Saturday, October 9, 2010

Mine Repair

A popular kind of mining these days is strip mining. When coal is to be found beneath a mountain, the easiest way to get the coal is to remove the mountain, and grab the coal. Unfortunately, this is also the worst for the environment, since both the mountain and where the rock is put generally gets completely destroyed. So federal law, and numerous state laws, require mining companies to repair and reclaim the land after the mining is done. After all, few people wish to live by a massive hole in the ground that will collapse the instant a heavy rain occurs. Mining companies have techniques to fill in the holes, plant grass, and leave the site looking similar to how it looked before, albeit now somewhat flatter.
I want to take my own stab at it. I think we need to fill the lowest level with rock, then we can have a small landfill layer (that we can fill with garbage or whatever), covered by a thick slab of cement. On the cement we have a thick layer of (finished) compost that reaches the surface. In the compost, we plant many many trees. After a few years of care, the trees grow into a mighty forest, which will stabilize the local environment. Areas in which the trees do not survive should be tested for things that may have killed them off, and to find a treatment plan. Can grass be grown instead in those areas? Or, are there chemical problems requiring treatment?
I think that geological research can establish a procedure cheap enough for the mining company, safe and stable enough for the land quality and environment, and accurate enough to be done over and over and over.

5 comments:

The Chinese guy said...

You are incredibly optimistic! I grew up near an open cast mine and the hole was gigantic. In 2009 I went past a gigantic mine near Tynda (Siberia) the hole was so big those massive massive dump trucks looked like ants in the distance. How on earth you could ever repair and or conceal this hole is beyond me... well you know what I mean, technically it is possible but the $$$$ involved would make the US debt look like pocket change.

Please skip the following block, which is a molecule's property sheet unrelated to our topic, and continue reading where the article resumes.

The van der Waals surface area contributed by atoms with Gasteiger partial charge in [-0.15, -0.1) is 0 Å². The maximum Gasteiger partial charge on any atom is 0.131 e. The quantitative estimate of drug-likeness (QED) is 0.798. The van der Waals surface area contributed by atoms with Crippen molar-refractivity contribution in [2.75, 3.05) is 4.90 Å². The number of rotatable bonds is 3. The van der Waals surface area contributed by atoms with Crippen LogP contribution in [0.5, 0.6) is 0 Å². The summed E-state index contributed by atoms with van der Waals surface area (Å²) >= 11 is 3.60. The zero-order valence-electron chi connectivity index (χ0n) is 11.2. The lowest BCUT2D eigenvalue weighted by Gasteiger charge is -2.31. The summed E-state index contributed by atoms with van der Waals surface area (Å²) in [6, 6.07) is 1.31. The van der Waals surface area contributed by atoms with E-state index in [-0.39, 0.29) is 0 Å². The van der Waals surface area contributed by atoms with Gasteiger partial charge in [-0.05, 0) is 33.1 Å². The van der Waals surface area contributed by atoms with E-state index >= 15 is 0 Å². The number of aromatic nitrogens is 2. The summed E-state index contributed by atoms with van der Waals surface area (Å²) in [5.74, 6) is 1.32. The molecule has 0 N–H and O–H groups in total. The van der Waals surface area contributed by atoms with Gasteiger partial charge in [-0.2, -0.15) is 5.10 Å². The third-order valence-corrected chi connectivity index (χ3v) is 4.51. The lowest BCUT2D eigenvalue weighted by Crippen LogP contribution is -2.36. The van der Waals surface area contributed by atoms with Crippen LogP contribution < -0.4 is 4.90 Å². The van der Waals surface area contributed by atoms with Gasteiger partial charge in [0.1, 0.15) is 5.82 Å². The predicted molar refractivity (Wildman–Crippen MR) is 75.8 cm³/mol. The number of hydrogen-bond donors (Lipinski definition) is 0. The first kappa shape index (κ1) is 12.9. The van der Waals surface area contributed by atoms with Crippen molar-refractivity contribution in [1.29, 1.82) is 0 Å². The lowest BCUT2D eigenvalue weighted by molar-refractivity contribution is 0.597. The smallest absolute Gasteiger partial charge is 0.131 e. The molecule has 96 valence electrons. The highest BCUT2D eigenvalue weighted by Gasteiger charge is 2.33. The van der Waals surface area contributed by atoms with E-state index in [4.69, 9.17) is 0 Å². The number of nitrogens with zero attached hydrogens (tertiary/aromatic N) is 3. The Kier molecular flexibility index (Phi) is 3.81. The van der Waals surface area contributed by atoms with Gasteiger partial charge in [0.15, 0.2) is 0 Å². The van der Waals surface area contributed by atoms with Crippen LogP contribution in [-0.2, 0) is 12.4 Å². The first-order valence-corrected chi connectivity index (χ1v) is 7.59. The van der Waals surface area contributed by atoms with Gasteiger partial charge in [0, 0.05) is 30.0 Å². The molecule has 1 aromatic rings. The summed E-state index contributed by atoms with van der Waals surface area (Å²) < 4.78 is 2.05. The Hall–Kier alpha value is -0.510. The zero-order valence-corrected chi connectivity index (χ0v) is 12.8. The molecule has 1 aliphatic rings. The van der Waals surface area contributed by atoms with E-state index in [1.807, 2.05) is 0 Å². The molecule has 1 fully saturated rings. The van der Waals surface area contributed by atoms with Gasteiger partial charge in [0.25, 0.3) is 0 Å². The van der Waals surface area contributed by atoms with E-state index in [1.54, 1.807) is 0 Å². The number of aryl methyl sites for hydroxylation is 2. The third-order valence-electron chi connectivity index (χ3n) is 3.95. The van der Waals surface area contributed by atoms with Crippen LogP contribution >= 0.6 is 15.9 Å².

Say how would an engineering solution fix this?

http://www.popgive.com/2008/03/darvaza-burning-gates.html

A hole in the ground has been burning since the 1970s, some smart so and so found a 'pocket of gas' and decided to burn the gas off 40 years later its still on fire.

Mad Engineering said...

There's a place in America that has a massive underground fire that will continue to burn for another 50 - 100 years, because someone was a moron. An entire town was evacuated. Incident #1 in this incident described by Cracked.
The average American strip mine requires, to refill the ruined land left over afterwards, a metric insane number of trucks. Imagine Hong Kong, with all its buildings removed, and covered in trucks, all filled to capacity with fresh soil and rocks. About that many. The only reason that it doesn't bankrupt the mining company is that they can do it over the course of five or ten years (and can refill the same truck a gajillion times.)
It's what I love about engineering: persistent megalomania.

Now as for the burning natural gas hole in Turkmenistan, the article says that the whole was deliberately set on fire to prevent the gas leak from poisoning the entire country to death. I suppose alternatively, you could have built a massive sealed dome over it and extracted the gas, but that's expensive.

Mad Engineering said...

Also, I'm not a professional engineer of any kind. I think I mentioned that in the first post, if it's even accessible anymore. The describing of insane projects is a hobby.
My major in college was computer science. I'm a programmer and system administrator.

TCG said...

Oh I know you're not a engineer by trade I'm just curious as to how you would stop a massive burning hole in the desert in the middle of nowhere and stop the leak. A dome seems far too conventional though! A nuke might seal it up nicely though.

Mad Engineering said...

The fire was their answer to "massive gas-leaking hole." The dome is a slightly crazier solution, because it allows you to actually keep the very useful gas. (Although it costs so much more that it's not worth it, hence the fire.)
Nuclear weapons would only leave the site radioactive for the next seven days. Not a good idea.

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